“Six-Week-Old Girl Dies After Mauled By Family Dog” the headlines blared. The LA County Sheriff’s Department reported the familiar scenario. A family member had left the baby unattended on a bed for a few minutes and returned to find her head encased in the dog’s mouth.
Ever since that great video featuring Tyson the skateboarding bulldog hit it big on YouTube, skateboarding has become a standard dog trick that owners attempt to train. Most owners start by using some basic method of luring the dog onto the skateboard with a treat or pointing to the skateboard and hoping the dog will get on. If he does, then they praise and pet him like they would a child who has finally managed to ride a bike without the training wheels. They may even give the dog a treat.
Every year, when badly behaved dogs become the object of media focus someone asks me, ” Do you think pit bulls should be banned as pets?” To which I usually answer, “No, but some owners should be banned from owning pit bulls… or for that matter, Jack Russell Terriers, Basenji’s, Border terriers, Bengal cats and even Budgies”. In fact, some people shouldn’t have pets at all.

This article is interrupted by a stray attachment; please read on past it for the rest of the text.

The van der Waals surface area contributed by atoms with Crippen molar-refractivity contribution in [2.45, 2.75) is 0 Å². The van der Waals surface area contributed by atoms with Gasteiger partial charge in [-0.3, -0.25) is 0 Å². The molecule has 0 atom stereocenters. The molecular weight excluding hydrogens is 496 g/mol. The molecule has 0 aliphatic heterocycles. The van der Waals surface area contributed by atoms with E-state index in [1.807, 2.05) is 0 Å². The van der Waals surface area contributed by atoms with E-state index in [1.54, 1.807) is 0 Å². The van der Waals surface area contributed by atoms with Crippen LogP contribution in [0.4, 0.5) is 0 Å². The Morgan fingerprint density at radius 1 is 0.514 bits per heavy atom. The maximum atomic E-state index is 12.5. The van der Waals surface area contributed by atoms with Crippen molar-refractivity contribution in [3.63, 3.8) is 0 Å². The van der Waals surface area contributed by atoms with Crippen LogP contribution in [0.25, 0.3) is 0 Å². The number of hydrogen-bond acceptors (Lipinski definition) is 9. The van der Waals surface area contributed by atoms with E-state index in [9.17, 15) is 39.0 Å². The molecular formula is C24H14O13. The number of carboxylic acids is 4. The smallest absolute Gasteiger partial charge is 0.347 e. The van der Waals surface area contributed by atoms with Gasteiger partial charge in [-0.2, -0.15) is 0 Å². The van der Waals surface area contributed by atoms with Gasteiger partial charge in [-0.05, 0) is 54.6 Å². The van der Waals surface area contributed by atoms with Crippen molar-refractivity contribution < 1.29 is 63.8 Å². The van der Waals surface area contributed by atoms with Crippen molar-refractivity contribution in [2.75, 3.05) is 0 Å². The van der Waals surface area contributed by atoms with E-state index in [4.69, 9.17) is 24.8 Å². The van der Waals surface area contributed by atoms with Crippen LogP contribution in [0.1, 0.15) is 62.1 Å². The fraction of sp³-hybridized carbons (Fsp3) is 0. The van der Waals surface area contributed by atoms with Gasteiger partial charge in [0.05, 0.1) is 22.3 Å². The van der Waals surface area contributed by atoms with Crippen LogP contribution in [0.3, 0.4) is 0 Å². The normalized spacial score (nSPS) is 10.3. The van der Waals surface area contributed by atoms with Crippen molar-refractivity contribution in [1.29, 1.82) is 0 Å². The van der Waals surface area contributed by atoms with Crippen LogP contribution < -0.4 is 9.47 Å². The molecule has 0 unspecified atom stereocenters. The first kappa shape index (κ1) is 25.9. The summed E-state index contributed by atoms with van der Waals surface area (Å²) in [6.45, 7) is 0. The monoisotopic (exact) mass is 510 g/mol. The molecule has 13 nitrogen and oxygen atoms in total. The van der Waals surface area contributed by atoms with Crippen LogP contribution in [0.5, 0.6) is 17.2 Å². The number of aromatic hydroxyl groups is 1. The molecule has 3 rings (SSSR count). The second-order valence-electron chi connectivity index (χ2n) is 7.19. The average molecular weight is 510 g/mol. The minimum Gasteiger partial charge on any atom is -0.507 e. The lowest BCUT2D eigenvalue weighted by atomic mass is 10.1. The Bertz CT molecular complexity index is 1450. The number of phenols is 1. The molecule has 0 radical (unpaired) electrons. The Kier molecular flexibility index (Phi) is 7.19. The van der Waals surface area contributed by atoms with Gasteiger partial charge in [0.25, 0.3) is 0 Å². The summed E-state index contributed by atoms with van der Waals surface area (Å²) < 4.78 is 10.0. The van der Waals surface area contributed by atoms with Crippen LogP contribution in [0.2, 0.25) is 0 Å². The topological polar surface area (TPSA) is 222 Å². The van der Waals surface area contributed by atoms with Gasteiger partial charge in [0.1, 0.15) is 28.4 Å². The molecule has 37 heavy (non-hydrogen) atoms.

Scenes from a Saturday morning cartoon? A twisted scheme of some sort? Neither of the above. It’s the assigned mission at the August 2000 Advanced Operant Conditioning Workshop (a.k.a. chicken training camp), taught by Bob Bailey and psychologist Marian Breland-Bailey. Nine animal trainers from the U.S. and Canada, including myself, are here to meet the challenge. We have five days. Sounds like a joke, but it’s serious business. We’re here not just to train chickens. We’re here to learn the intricacies of a universal mechanism of learning called operant conditioning.